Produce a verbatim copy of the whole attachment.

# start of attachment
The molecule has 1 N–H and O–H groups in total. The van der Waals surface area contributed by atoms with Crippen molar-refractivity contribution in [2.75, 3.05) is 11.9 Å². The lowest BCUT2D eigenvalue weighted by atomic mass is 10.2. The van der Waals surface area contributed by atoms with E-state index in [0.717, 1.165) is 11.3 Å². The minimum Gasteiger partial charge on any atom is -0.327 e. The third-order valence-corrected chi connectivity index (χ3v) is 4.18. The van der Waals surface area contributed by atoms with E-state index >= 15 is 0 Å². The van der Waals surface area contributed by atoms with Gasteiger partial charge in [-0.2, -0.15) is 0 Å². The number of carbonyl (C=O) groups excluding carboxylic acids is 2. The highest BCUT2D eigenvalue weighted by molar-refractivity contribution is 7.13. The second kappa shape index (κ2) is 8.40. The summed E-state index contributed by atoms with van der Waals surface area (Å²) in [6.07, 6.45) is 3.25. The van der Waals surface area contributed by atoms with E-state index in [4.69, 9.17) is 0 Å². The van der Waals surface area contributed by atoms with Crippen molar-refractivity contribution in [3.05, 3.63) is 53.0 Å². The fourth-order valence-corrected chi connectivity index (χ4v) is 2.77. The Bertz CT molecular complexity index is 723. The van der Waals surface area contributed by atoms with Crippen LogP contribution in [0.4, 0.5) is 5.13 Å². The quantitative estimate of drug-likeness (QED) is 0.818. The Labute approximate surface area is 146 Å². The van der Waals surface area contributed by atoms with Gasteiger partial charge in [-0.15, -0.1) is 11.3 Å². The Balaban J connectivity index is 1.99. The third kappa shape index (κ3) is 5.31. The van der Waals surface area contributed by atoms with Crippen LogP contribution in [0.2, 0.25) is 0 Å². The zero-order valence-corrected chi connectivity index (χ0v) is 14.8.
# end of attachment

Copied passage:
The molecule has 1 N–H and O–H groups in total. The van der Waals surface area contributed by atoms with Crippen molar-refractivity contribution in [2.75, 3.05) is 11.9 Å². The lowest BCUT2D eigenvalue weighted by atomic mass is 10.2. The van der Waals surface area contributed by atoms with E-state index in [0.717, 1.165) is 11.3 Å². The minimum Gasteiger partial charge on any atom is -0.327 e. The third-order valence-corrected chi connectivity index (χ3v) is 4.18. The van der Waals surface area contributed by atoms with E-state index >= 15 is 0 Å². The van der Waals surface area contributed by atoms with Gasteiger partial charge in [-0.2, -0.15) is 0 Å². The number of carbonyl (C=O) groups excluding carboxylic acids is 2. The highest BCUT2D eigenvalue weighted by molar-refractivity contribution is 7.13. The second kappa shape index (κ2) is 8.40. The summed E-state index contributed by atoms with van der Waals surface area (Å²) in [6.07, 6.45) is 3.25. The van der Waals surface area contributed by atoms with E-state index in [4.69, 9.17) is 0 Å². The van der Waals surface area contributed by atoms with Crippen molar-refractivity contribution in [3.05, 3.63) is 53.0 Å². The fourth-order valence-corrected chi connectivity index (χ4v) is 2.77. The Bertz CT molecular complexity index is 723. The van der Waals surface area contributed by atoms with Crippen LogP contribution in [0.4, 0.5) is 5.13 Å². The quantitative estimate of drug-likeness (QED) is 0.818. The Labute approximate surface area is 146 Å². The van der Waals surface area contributed by atoms with Gasteiger partial charge in [-0.15, -0.1) is 11.3 Å². The Balaban J connectivity index is 1.99. The third kappa shape index (κ3) is 5.31. The van der Waals surface area contributed by atoms with Crippen LogP contribution in [0.2, 0.25) is 0 Å². The zero-order valence-corrected chi connectivity index (χ0v) is 14.8.